Today, it's almost impossible to believe numerical forecasts could be that bad, but they were, and many on the high seas paid with their lives.   It is only through advances in understanding, observing systems, computing infrastructure, and numerical modeling techniques that we knew a storm like the one above was coming (in fact, many days in advance).  Surely there will be some issues with details of the local forecasts that require further research and model improvements, but forecasts of intense frontal cyclones have come a long long ways. 

An Unusually Sunny Midwinter

One of the minor negatives of living in the Pacific Northwest is the lack of sun during midwinter, the result of our northern latitude and considerable cloudiness.

Some folks get depressed from the darkness, developing  Seasonal Affective Disorder (SAD).   A problem that can be addressed by securing a light box, getting out during midday, or heading to a southern clime during the holiday season.

But this winter has been much better than most, with more sun than usual.

Noon Today

Let me show you the proof.    Aaron Donohoe of my department has examined the solar radiation data collected on our roof since the year 2000.   Here is his plot of cumulative solar radiation during the month of December.  The black-red line is this year.  For much of the month, this year was the sunniest since 2000, but fell into second place at the end.  No complaints.
And the first few days of January have been plenty bright, as illustrated by Space Needle PanoCam above and the solar radiation measured on the Atmospheric Sciences Dept roof (see below).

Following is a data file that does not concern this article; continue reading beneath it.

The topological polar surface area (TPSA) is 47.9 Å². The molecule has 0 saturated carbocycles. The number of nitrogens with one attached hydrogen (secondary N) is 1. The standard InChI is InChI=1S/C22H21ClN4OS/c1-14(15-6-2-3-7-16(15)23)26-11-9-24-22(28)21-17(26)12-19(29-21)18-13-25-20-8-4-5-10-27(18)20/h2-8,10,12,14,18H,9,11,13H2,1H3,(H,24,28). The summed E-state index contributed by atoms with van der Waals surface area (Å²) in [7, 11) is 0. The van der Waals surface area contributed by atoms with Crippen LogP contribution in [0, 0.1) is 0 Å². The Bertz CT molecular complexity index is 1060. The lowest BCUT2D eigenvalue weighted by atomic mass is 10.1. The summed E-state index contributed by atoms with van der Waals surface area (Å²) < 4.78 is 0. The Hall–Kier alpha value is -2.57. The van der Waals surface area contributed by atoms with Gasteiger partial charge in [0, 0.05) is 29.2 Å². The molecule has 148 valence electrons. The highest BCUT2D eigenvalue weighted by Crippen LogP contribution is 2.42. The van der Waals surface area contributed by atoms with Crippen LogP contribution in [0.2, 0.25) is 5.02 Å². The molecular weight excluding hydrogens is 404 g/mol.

The sunny December is a huge boon to Seattle's psyche, since this month is generally the most depressing, with the shortest days and weakest sun.   By the end of January, things are starting to brighten and by the end of February, Northwest spring is upon us.

Why such sunny skies?  Because we have had persistent high pressure over the West Coast, and high pressure is the enemy of clouds.  To demonstrate this, here is the anomaly (difference from normal) of sea level pressure during December.  A big positive (high pressure) anomaly over our region.

And the high pressure also brought extensive dry periods.  Take a look at the cumulative precipitation at Sea Tac during the past 4 weeks.   We had less than normal, and nearly all the rain occurred over a few days when weather systems broke through the ridge.  Most of the month was dry, particularly the first two weeks.
The unexpected sunshine has attracted some Northwest residents out of hibernation.  Here is someone you might know....